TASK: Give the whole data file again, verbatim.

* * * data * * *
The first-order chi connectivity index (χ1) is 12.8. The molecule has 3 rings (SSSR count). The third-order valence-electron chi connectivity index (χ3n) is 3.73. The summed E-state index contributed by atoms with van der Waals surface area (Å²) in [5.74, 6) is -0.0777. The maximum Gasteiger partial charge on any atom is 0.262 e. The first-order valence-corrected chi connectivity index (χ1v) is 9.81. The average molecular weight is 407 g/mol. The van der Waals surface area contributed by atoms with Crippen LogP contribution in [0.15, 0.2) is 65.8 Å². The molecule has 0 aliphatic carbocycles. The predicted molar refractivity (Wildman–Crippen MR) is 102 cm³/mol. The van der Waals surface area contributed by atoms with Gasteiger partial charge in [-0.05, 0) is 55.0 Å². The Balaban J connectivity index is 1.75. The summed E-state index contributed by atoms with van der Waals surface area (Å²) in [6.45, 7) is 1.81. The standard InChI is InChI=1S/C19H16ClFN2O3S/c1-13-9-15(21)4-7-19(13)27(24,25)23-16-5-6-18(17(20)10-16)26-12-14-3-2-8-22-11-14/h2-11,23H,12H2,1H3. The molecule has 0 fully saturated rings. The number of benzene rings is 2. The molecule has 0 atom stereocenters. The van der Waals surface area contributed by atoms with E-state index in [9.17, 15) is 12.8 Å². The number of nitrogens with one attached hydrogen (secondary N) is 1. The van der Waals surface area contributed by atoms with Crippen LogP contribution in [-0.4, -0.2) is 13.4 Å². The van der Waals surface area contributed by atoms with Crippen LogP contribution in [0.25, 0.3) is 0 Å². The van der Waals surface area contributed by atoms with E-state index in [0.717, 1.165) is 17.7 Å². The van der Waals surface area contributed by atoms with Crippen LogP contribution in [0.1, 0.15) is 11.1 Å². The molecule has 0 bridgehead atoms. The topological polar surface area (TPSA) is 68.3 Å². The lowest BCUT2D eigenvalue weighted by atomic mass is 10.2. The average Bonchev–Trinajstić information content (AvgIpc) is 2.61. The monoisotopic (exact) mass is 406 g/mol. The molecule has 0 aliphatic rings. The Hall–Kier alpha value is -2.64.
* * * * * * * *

The first-order chi connectivity index (χ1) is 12.8. The molecule has 3 rings (SSSR count). The third-order valence-electron chi connectivity index (χ3n) is 3.73. The summed E-state index contributed by atoms with van der Waals surface area (Å²) in [5.74, 6) is -0.0777. The maximum Gasteiger partial charge on any atom is 0.262 e. The first-order valence-corrected chi connectivity index (χ1v) is 9.81. The average molecular weight is 407 g/mol. The van der Waals surface area contributed by atoms with Crippen LogP contribution in [0.15, 0.2) is 65.8 Å². The molecule has 0 aliphatic carbocycles. The predicted molar refractivity (Wildman–Crippen MR) is 102 cm³/mol. The van der Waals surface area contributed by atoms with Gasteiger partial charge in [-0.05, 0) is 55.0 Å². The Balaban J connectivity index is 1.75. The summed E-state index contributed by atoms with van der Waals surface area (Å²) in [6.45, 7) is 1.81. The standard InChI is InChI=1S/C19H16ClFN2O3S/c1-13-9-15(21)4-7-19(13)27(24,25)23-16-5-6-18(17(20)10-16)26-12-14-3-2-8-22-11-14/h2-11,23H,12H2,1H3. The molecule has 0 fully saturated rings. The number of benzene rings is 2. The molecule has 0 atom stereocenters. The van der Waals surface area contributed by atoms with E-state index in [9.17, 15) is 12.8 Å². The number of nitrogens with one attached hydrogen (secondary N) is 1. The van der Waals surface area contributed by atoms with Crippen LogP contribution in [-0.4, -0.2) is 13.4 Å². The van der Waals surface area contributed by atoms with Crippen LogP contribution in [0.25, 0.3) is 0 Å². The van der Waals surface area contributed by atoms with E-state index in [0.717, 1.165) is 17.7 Å². The van der Waals surface area contributed by atoms with Crippen LogP contribution in [0.1, 0.15) is 11.1 Å². The molecule has 0 bridgehead atoms. The topological polar surface area (TPSA) is 68.3 Å². The lowest BCUT2D eigenvalue weighted by atomic mass is 10.2. The average Bonchev–Trinajstić information content (AvgIpc) is 2.61. The monoisotopic (exact) mass is 406 g/mol. The molecule has 0 aliphatic rings. The Hall–Kier alpha value is -2.64.